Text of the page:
Approaches to telegraph ownership and regulation were also crucial. In France, consumer telegraphic news services did not appear as the government saw the new technology as a political, not commercial, instrument. In the U.S., after a short period of state ownership, the Baltimore-Washington line was released for general public use, which saw the immediate emergence of telegraphic reporters, many of whom had already been serving as correspondents for the press (Blondheim, 1994). In England, the facilitation took place the other way around. After the state-run Post Office claimed ownership of telegraph systems in the 1870s, it created “a more open and transparent regime” to liberally license private networks and content providers, which was grounded on a “first come, first serve” basis to avoid undue favouritism. As a result, the decade saw a vital surge in the number of consumer news services over the wire like Extel . Extel, after many unsuccessful legal efforts to eliminate competition by preventing new content provision licences from the Post Office, ended up acquiring many of these companies.
Another socio-political situation that facilitated this development was the common lack of legal, organisational or technical grounds to distinguish telecommunication and content services during the 1840-1910 period in Canada, Britain and the U.S. (Winseck, 1999). With concerns about the possible rise of irresponsible journalism and the circulation of libellous content, for example, the Supreme Court of Canada ruled that “it would seem that telegraphic companies are similar… to publishers … (because) they are all engaged in one and the same transaction, viz.: collecting, transmitting and publishing matter collected, the aid and participation of all being necessary to the publication” . All this partly explained why the major players in the early consumer telegraphic news market were not the press but technology-savvy telegraph reporters and telegraph companies, although the former was well-aware of the strong need for breaking news and had larger budgets for and more experience in “speeding the pace of news” than any other party .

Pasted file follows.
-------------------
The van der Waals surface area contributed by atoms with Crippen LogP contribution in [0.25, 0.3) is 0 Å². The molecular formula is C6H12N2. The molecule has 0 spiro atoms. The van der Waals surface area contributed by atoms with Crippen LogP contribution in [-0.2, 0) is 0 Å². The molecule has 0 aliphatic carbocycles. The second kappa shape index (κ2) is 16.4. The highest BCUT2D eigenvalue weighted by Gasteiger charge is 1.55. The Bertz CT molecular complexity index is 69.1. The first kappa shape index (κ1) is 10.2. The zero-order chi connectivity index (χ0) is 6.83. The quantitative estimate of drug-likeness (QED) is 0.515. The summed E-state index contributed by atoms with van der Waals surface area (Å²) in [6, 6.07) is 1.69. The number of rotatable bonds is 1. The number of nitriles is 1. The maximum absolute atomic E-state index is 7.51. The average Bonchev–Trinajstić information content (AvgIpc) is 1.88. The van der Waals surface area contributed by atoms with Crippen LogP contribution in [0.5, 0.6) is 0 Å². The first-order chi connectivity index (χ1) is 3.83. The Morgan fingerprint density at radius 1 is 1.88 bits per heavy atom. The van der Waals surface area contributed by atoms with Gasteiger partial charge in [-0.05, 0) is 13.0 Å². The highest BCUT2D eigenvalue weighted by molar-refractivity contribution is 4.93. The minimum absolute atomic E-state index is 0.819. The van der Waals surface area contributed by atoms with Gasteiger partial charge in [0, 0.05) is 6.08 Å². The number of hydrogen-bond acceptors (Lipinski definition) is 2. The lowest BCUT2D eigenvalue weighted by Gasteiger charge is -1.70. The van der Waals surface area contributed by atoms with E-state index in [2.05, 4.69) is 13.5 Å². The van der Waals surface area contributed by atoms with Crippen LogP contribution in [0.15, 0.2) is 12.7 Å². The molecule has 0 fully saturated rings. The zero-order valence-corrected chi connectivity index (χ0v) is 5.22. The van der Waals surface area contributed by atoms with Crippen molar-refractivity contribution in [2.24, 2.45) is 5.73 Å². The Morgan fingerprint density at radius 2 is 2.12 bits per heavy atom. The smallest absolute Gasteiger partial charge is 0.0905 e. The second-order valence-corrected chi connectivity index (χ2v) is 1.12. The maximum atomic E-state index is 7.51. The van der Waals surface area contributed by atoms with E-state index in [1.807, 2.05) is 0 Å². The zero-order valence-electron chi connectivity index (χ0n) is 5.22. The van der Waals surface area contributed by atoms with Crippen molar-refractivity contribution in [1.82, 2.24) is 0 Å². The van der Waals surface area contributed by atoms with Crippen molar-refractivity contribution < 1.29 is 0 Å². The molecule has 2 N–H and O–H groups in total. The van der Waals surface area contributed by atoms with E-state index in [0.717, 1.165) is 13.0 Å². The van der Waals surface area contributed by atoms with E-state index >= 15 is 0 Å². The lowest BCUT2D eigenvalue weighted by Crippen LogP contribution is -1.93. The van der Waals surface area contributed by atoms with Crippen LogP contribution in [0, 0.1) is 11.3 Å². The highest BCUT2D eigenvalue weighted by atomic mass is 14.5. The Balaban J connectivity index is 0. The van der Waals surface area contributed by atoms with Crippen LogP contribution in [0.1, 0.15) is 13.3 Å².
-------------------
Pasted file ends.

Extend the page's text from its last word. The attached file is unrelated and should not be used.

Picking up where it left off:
Indeed, the new technology was unfolding as a tremendous threat to the future of the press. Prominent publisher James Bennett was so overwhelmed by the telegraph’s immediacy that he declared the death of the newspaper: “The telegraph may not affect magazine literature but the mere newspapers must submit to destiny and go out of existence” . Thus, the provision of updated news to private subscribers by telegraphic reporters and telegraph companies means that, for the first time in history, newspapers had to experience the unpleasant reality that they could no longer dominate the news field. But during the early days, with no control over telegraph lines, they had to use others’ telegraphic news services because they would otherwise have to pay much more to send their own reporters to the field. This was a remote reason for the birth of wire services such as the Associated Press.
From the radio concept of telephony to audiotext news services